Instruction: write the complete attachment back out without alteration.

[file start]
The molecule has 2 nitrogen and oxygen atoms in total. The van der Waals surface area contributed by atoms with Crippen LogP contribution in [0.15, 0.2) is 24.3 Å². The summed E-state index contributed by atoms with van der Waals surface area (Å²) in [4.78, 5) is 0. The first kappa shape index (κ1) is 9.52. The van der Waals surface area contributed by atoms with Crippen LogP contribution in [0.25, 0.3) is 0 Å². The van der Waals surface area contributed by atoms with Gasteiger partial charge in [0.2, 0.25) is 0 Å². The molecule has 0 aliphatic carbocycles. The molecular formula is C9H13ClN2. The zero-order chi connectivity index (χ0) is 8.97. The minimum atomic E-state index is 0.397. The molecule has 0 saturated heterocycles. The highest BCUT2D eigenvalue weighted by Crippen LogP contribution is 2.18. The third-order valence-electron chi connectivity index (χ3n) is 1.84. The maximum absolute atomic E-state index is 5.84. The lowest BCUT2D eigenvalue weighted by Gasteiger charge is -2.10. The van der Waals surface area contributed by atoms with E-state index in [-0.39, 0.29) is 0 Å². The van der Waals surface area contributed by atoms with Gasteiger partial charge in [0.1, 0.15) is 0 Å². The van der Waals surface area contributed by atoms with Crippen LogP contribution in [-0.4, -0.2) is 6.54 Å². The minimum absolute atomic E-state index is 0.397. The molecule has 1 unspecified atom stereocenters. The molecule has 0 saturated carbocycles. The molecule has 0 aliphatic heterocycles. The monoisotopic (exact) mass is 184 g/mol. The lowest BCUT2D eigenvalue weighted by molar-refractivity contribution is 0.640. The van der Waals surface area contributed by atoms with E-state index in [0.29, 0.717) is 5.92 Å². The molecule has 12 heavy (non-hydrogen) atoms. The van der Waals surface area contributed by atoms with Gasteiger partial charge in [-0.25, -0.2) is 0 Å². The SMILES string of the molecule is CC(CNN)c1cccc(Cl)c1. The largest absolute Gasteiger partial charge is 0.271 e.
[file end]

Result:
The molecule has 2 nitrogen and oxygen atoms in total. The van der Waals surface area contributed by atoms with Crippen LogP contribution in [0.15, 0.2) is 24.3 Å². The summed E-state index contributed by atoms with van der Waals surface area (Å²) in [4.78, 5) is 0. The first kappa shape index (κ1) is 9.52. The van der Waals surface area contributed by atoms with Crippen LogP contribution in [0.25, 0.3) is 0 Å². The van der Waals surface area contributed by atoms with Gasteiger partial charge in [0.2, 0.25) is 0 Å². The molecule has 0 aliphatic carbocycles. The molecular formula is C9H13ClN2. The zero-order chi connectivity index (χ0) is 8.97. The minimum atomic E-state index is 0.397. The molecule has 0 saturated heterocycles. The highest BCUT2D eigenvalue weighted by Crippen LogP contribution is 2.18. The third-order valence-electron chi connectivity index (χ3n) is 1.84. The maximum absolute atomic E-state index is 5.84. The lowest BCUT2D eigenvalue weighted by Gasteiger charge is -2.10. The van der Waals surface area contributed by atoms with E-state index in [-0.39, 0.29) is 0 Å². The van der Waals surface area contributed by atoms with Gasteiger partial charge in [0.1, 0.15) is 0 Å². The van der Waals surface area contributed by atoms with Crippen LogP contribution in [-0.4, -0.2) is 6.54 Å². The minimum absolute atomic E-state index is 0.397. The molecule has 1 unspecified atom stereocenters. The molecule has 0 saturated carbocycles. The molecule has 0 aliphatic heterocycles. The monoisotopic (exact) mass is 184 g/mol. The lowest BCUT2D eigenvalue weighted by molar-refractivity contribution is 0.640. The van der Waals surface area contributed by atoms with E-state index in [0.29, 0.717) is 5.92 Å². The molecule has 12 heavy (non-hydrogen) atoms. The van der Waals surface area contributed by atoms with Gasteiger partial charge in [-0.25, -0.2) is 0 Å². The SMILES string of the molecule is CC(CNN)c1cccc(Cl)c1. The largest absolute Gasteiger partial charge is 0.271 e.